Case: Bayer Inc. v. Cobalt Pharmaceuticals Company

Drug: Drospirenone (YASMIN®)

Nature of case: Prohibition application pursuant to PM(NOC) Regulations

Successful party: Cobalt Pharmaceuticals Company and Cobalt Pharmaceuticals Inc.

Date of decision: May 29, 2013


Bayer Inc. and Bayer Pharma Aktiengesellschaft (“Bayer”) brought an application pursuant to section 6 of the Patented Medicines (Notice of Compliance) Regulations for an order prohibiting the Minister of Health from issuing a Notice of Compliance to Cobalt Pharmaceuticals Company and Cobalt Pharmaceuticals Inc. (“Cobalt”) in respect of tablets containing drospirenone (sold under the brand name YASMIN®) until the expiry of Canadian Patent No. 2,261,137 (the “‘137 Patent”).  YASMIN® is an oral contraceptive.

The court was satisfied that Cobalt’s non-infringement allegation was justified and dismissed Bayer’s prohibition application. The only claim at issue was claim 13, which the court construed as claiming a drospirenone product made by the three-step process set out in the patent, an essential element of which is oxidation in the presence of a ruthenium salt.  The court found that as this essential element would not be used in Cobalt’s process for making its generic version of drospirenone, Cobalt’s allegation of non-infringement was justified. The court found it unnecessary to consider Cobalt’s allegation of invalidity for obviousness.

The ‘137 Patent

The ‘137 Patent is entitled “Process for Producing Drospirenone” and relates to a new process for making drospirenone, which is said to be more selective, ecological and simpler to execute than the prior art. The patent sets out a process consisting of three steps: (1) hydrogenation; (2) oxidation through the use of ruthenium salts; and (3) dehydration.

Claims construction

Claim 13 was the only claim in issue.  It claims a product “prepared according to the process of claim 12, wherein the product comprises drospirenone and less than 0.2%” of the two contaminants identified in claim 12. The process of claim 12 includes the three-step process set out in the ‘137 Patent: (1) hydrogenation; (2) oxidation; and (3) dehydration.  The second step, oxidation, is described in the ‘137 Patent as being a “key reaction.”

Bayer submitted that claim 13 is a pure product claim and should be construed without a reference to the words “prepared according to the process of Claim 12.”  Bayer made two arguments in support of its construction: (1) the Supreme Court’s decision in Hoffman-LaRoche & Co. v. Commissioner of Patents, [1955] S.C.R. 414 [Hoffman-LaRoche] stands for the proposition that product-by-process claims should be read as hypothetical claims for the product alone; and (2) the interpretation proposed by Bayer conforms with how a person skilled in the art would construe claim 13.  The court rejected both of these submissions.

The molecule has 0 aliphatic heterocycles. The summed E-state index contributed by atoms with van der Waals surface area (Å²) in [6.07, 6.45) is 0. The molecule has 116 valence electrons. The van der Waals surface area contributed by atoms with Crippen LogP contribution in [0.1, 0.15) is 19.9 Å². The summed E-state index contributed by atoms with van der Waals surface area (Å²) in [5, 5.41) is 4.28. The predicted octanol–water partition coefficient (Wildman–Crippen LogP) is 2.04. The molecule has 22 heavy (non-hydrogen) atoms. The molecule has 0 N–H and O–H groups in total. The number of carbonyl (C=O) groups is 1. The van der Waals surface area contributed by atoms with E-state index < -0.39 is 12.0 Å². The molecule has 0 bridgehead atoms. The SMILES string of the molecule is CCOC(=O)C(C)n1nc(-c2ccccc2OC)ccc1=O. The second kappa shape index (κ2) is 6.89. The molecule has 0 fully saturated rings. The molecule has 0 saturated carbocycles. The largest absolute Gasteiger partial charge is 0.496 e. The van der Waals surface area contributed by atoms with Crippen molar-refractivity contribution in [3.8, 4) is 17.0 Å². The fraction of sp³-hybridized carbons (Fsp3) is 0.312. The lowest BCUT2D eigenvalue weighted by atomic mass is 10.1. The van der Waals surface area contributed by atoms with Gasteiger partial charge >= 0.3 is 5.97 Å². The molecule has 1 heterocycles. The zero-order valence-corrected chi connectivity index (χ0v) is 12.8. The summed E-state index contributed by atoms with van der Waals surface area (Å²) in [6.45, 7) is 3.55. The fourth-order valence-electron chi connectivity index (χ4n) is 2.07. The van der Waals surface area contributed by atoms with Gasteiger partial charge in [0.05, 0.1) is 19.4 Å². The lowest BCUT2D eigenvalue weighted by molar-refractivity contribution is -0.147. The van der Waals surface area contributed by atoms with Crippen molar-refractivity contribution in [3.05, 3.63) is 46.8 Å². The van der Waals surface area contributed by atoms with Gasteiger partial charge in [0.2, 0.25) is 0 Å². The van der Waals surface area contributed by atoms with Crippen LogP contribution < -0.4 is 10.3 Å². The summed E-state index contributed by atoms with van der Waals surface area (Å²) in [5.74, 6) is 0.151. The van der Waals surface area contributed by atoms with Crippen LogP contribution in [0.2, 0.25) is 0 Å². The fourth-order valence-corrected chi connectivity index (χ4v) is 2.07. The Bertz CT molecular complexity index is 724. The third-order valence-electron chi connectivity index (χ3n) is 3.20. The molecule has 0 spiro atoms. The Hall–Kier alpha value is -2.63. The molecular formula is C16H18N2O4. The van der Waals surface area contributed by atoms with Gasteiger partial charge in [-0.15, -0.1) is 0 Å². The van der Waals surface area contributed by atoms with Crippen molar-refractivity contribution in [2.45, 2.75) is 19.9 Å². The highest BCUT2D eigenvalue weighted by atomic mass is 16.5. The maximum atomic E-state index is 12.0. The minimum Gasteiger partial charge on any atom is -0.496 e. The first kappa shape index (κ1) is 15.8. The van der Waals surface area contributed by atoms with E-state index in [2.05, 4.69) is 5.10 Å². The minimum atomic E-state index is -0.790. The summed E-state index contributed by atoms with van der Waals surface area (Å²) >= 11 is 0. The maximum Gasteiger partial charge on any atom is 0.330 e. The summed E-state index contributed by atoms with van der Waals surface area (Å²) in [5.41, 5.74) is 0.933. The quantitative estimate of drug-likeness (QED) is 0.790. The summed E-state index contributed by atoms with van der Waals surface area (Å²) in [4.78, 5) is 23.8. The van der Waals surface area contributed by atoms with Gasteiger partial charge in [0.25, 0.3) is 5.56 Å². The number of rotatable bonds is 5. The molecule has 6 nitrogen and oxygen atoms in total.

The court held that Hoffman-LaRoche does not establish a rule requiring that all product-by-process claims be read as if there was no reference to the process within the claims. Rather, it tells us that a new patent cannot be obtained for a known compound, even if a new process has been discovered for making it. Therefore, the court held that in considering whether Bayer would be entitled to a patent for the drospirenone product made by its new process, it would have to consider whether the product (regardless of how it was made) was new. This was an issue of invalidity, not claims construction. In the court’s view, product-by-process claims should not always be read without reference to the specified process.

The court also held that a person skilled in the art would not interpret claim 13 to be a pure product claim. Bayer argued that a skilled person would read claim 13 as a claim for the purer form of drospirenone, regardless of how it was made. The court rejected this argument, noting that while claim 13 does make reference to certain impurities, nothing in the disclosure of the ‘137 Patent suggested that this purity profile was an object of the invention, nor was there any evidence that the previously known drospirenone product was impure. Most importantly, the court held that claim 13 “clearly and expressly” incorporates the process described in claim 12.

Bayer argued in the alternative that if claim 13 was construed as containing the process of claim 12, then the process of claim 12 should not be read as requiring oxidation in the presence of a ruthenium salt as an essential element.  Rather, any metal salt – not necessarily ruthenium – would be included. The court rejected this argument. The court held that the only salts mentioned in the ‘137 Patent (both in the specification and the claims) as being possible in the oxidation step of the process were ruthenium salts. Based on a reading of the ‘137 Patent as a whole, the court found that the presence of a ruthenium salt at the oxidation stage was an essential element of the invention.


Cobalt’s Notice of Allegation stated that its product would not infringe for three reasons:  (1) it would not yield two intermediate compounds described in the ‘137 Patent; (2) it would not use the three-step process provided in the ‘137 Patent; and (3) it would not employ a ruthenium salt as an oxidizing agent. The court held that in light of its conclusion that claim 13 incorporates the process for making drospirenone set out in the ‘137 Patent, which includes the key oxidation reaction using a ruthenium salt, Bayer failed to show that Cobalt’s allegation of non-infringement was not justified.  As such, the court dismissed Bayer’s prohibition application.

Link to decision

Bayer Inc. v. Cobalt Pharmaceuticals Company, 2013 FC 573.